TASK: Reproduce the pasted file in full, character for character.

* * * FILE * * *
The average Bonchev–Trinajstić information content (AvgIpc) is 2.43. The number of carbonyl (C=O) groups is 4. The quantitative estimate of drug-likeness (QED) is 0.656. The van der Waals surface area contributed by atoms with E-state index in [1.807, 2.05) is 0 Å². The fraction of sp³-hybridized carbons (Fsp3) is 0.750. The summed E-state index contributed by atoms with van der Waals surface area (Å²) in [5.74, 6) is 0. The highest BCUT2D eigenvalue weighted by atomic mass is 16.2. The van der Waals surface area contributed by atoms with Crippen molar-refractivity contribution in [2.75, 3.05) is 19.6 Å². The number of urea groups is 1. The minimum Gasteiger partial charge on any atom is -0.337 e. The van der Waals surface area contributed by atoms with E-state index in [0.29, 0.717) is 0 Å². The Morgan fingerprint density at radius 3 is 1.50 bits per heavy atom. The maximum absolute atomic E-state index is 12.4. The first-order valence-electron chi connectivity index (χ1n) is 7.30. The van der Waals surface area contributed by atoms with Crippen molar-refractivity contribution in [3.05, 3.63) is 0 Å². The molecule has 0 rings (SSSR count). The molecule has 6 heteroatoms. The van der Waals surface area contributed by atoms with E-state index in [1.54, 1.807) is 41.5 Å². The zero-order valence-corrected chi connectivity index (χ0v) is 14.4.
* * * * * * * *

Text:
The average Bonchev–Trinajstić information content (AvgIpc) is 2.43. The number of carbonyl (C=O) groups is 4. The quantitative estimate of drug-likeness (QED) is 0.656. The van der Waals surface area contributed by atoms with E-state index in [1.807, 2.05) is 0 Å². The fraction of sp³-hybridized carbons (Fsp3) is 0.750. The summed E-state index contributed by atoms with van der Waals surface area (Å²) in [5.74, 6) is 0. The highest BCUT2D eigenvalue weighted by atomic mass is 16.2. The van der Waals surface area contributed by atoms with Crippen molar-refractivity contribution in [2.75, 3.05) is 19.6 Å². The number of urea groups is 1. The minimum Gasteiger partial charge on any atom is -0.337 e. The van der Waals surface area contributed by atoms with E-state index in [0.29, 0.717) is 0 Å². The Morgan fingerprint density at radius 3 is 1.50 bits per heavy atom. The maximum absolute atomic E-state index is 12.4. The first-order valence-electron chi connectivity index (χ1n) is 7.30. The van der Waals surface area contributed by atoms with Crippen molar-refractivity contribution in [3.05, 3.63) is 0 Å². The molecule has 0 rings (SSSR count). The molecule has 6 heteroatoms. The van der Waals surface area contributed by atoms with E-state index in [1.54, 1.807) is 41.5 Å². The zero-order valence-corrected chi connectivity index (χ0v) is 14.4.